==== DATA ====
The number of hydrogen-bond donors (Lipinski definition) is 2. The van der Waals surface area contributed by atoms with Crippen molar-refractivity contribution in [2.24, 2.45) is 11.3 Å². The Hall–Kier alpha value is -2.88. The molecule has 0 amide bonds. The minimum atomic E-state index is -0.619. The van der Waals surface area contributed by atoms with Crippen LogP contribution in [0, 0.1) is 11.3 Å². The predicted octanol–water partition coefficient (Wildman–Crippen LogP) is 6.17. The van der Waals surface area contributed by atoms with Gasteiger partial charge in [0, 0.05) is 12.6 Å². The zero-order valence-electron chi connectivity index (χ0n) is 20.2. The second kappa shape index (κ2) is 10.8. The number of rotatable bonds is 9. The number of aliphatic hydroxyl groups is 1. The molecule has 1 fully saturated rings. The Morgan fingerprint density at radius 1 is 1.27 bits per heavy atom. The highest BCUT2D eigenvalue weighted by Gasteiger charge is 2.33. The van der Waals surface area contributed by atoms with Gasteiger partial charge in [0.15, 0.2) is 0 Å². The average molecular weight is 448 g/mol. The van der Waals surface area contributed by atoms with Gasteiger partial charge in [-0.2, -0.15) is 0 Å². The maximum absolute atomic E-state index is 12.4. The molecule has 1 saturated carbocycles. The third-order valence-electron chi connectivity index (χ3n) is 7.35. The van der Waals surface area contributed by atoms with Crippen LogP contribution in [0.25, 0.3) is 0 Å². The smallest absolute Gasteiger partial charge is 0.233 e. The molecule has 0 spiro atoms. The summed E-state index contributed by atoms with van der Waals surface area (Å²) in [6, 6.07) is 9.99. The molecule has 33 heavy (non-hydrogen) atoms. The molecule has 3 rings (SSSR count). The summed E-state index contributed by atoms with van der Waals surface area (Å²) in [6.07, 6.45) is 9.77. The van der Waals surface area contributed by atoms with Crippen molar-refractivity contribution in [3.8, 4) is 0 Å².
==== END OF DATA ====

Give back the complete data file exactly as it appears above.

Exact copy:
The number of hydrogen-bond donors (Lipinski definition) is 2. The van der Waals surface area contributed by atoms with Crippen molar-refractivity contribution in [2.24, 2.45) is 11.3 Å². The Hall–Kier alpha value is -2.88. The molecule has 0 amide bonds. The minimum atomic E-state index is -0.619. The van der Waals surface area contributed by atoms with Crippen LogP contribution in [0, 0.1) is 11.3 Å². The predicted octanol–water partition coefficient (Wildman–Crippen LogP) is 6.17. The van der Waals surface area contributed by atoms with Gasteiger partial charge in [0, 0.05) is 12.6 Å². The zero-order valence-electron chi connectivity index (χ0n) is 20.2. The second kappa shape index (κ2) is 10.8. The number of rotatable bonds is 9. The number of aliphatic hydroxyl groups is 1. The molecule has 1 fully saturated rings. The Morgan fingerprint density at radius 1 is 1.27 bits per heavy atom. The highest BCUT2D eigenvalue weighted by Gasteiger charge is 2.33. The van der Waals surface area contributed by atoms with Gasteiger partial charge in [0.15, 0.2) is 0 Å². The average molecular weight is 448 g/mol. The van der Waals surface area contributed by atoms with Gasteiger partial charge in [-0.2, -0.15) is 0 Å². The maximum absolute atomic E-state index is 12.4. The molecule has 1 saturated carbocycles. The third-order valence-electron chi connectivity index (χ3n) is 7.35. The van der Waals surface area contributed by atoms with Crippen LogP contribution in [0.25, 0.3) is 0 Å². The smallest absolute Gasteiger partial charge is 0.233 e. The molecule has 0 spiro atoms. The summed E-state index contributed by atoms with van der Waals surface area (Å²) in [6, 6.07) is 9.99. The molecule has 33 heavy (non-hydrogen) atoms. The molecule has 3 rings (SSSR count). The summed E-state index contributed by atoms with van der Waals surface area (Å²) in [6.07, 6.45) is 9.77. The van der Waals surface area contributed by atoms with Crippen molar-refractivity contribution in [3.8, 4) is 0 Å².